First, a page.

Sunday, January 24, 2010

Learning to Love Leitzes

Recently I acquired my first two Leitz lenses for shooting on my Soviet-made, Leica-compatible rangefinders. An avowed bottom feeder, I never thought I would see this day. But falling prices on the global online bazaar have placed some of the uncoated prewar Leitz lenses well into budget territory, and those are what I acquired: the 135mm Hektor and 90mm Elmar, dated by serials to 1937 and 1938, respectively.

The Hektor cost me around $60 and was optically and mechanically fine, although the barrel shows plenty of use. The Elmar was represented as having "some specks between the elements as well as some fungus …" Whenever "some fungus" is mentioned in an item listing, especially as if it is an afterthought, it is safe to assume that the lens looks like a biology experiment, which explains how I got it for $35. By the time it arrived, I had downloaded many resources and prepared myself for a teardown and cleaning, but it turned out that the fungus was just a tiny bloom along the edge, not nearly enough to warrant the risk of a repair job.

There seem to be two schools of thought on lens fungus, what I call the contagion and environmental theories. The contagion theory holds that although conditions play a role, lens fungus is a special disease that is transmitted from lens to lens, like the flu. Believers in this theory are likely to immediately clean any fungus from a lens and then still keep it quarantined from their other lenses or, better yet, hurl it with all available strength into a quarry or large body of water and try to forget they ever touched it. The environmental theory posits that lens fungi are common, pervasive strains and their spores are already on every surface of every lens you own, just waiting for the right conditions to germinate and spread. Under that theory, there is no harm in keeping the infected lens around other lenses, no need to clean it unless there is so much fungus that it interferes noticeably with lens performance (which requires rather a lot of fungus), and a good chance that further growth can be arrested through proper lens storage. I subscribe to the environmental theory, which made my quite happy with my purchase.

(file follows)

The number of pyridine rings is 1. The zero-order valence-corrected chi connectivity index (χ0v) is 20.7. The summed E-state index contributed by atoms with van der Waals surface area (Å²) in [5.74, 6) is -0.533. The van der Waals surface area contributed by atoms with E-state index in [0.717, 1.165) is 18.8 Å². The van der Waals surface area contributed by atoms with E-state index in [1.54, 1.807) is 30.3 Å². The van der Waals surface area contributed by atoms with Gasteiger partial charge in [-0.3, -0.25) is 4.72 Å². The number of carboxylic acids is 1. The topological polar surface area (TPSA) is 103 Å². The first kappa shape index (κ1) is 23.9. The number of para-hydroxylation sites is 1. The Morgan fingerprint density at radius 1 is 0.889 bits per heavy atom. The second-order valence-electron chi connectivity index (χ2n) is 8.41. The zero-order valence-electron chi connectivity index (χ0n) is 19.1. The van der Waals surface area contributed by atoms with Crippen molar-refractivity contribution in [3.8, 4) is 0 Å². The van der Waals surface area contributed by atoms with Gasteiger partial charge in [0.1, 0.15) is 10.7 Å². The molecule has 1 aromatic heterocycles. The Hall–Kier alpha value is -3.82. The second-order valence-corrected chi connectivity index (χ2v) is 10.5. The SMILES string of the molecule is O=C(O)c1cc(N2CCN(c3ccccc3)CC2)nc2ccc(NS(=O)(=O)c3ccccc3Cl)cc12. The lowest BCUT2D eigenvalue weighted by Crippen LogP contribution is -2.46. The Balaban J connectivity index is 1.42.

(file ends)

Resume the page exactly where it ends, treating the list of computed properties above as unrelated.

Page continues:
I selected a Fed 3, my favorite of my Soviet rangefinders, to try out the lenses. The first issue was mounting. The Elmar was no problem; it has a collar-type focusing cam like any of the Industars. The Hektor, however, has a tongue-type focusing cam, designed to work with the roller-type followers used on Leica cameras, and as several sources on the web will explain to you, it tends to catch and snag on the shoe-type follower used on the Zorkis and Feds. Web sources differ on whether the Hektor can easily be made to work with a Fed or Zorki, but I decided to give it a try. Given the market price for Fed 3s, there is not much downside to experimenting with modifying the camera.

The basic problem with fitting a Hektor to a Fed/Zorki is not necessarily inherent to the tongue cam and shoe follower combination; it arises from the fact that the Leitz tongue cam is made out of very soft brass, and the Fed/Zorki follower shoes are made out of very hard metal, with an unnecessarily sharp point at the toe, that sticks out way farther than it needs to when no lens is mounted, with the result that the sharp hard point digs into the lens tongue and snags, rather than riding up on it as it should. It was immediately clear that this was happening with my lens and camera, and even a couple of gentle tests put a tiny nick in the soft brass. Rick Oleson has some tech notes that describe adding a spacer behind the mount backplate of a Zorki to prevent the follower from coming so far forward, but while a variant of this mod is possible on a Fed 3, it is not as easy because the Fed has no mount backplate in that position. I decided instead just to modify the shape of the Fed follower by grinding down the point at the toe. Using a small grinding bit in my Dremel tool, I was able to round and smooth the toe of the shoe until it rode easily over the brass tongue in the lens. None of this will affect the focus calibration as long as you don't touch the front edge of the follower, which contacts with the lens screw when the lens is mounted. For anyone trying this, I have three pieces of advice, (1) take your time and don't force the spinning tool against the shoe, just touch it lightly because the metal is really hard and you don't want it slipping off and hitting something else, (2) the grinding is most easily done with the shoe forced fully back, away from the mount, so that you don't nick the mount threads, and (3) it's a good idea to stuff a tissue or something inside the camera body to catch the tiny metal shavings that are going to end up in there. The whole process takes about half an hour.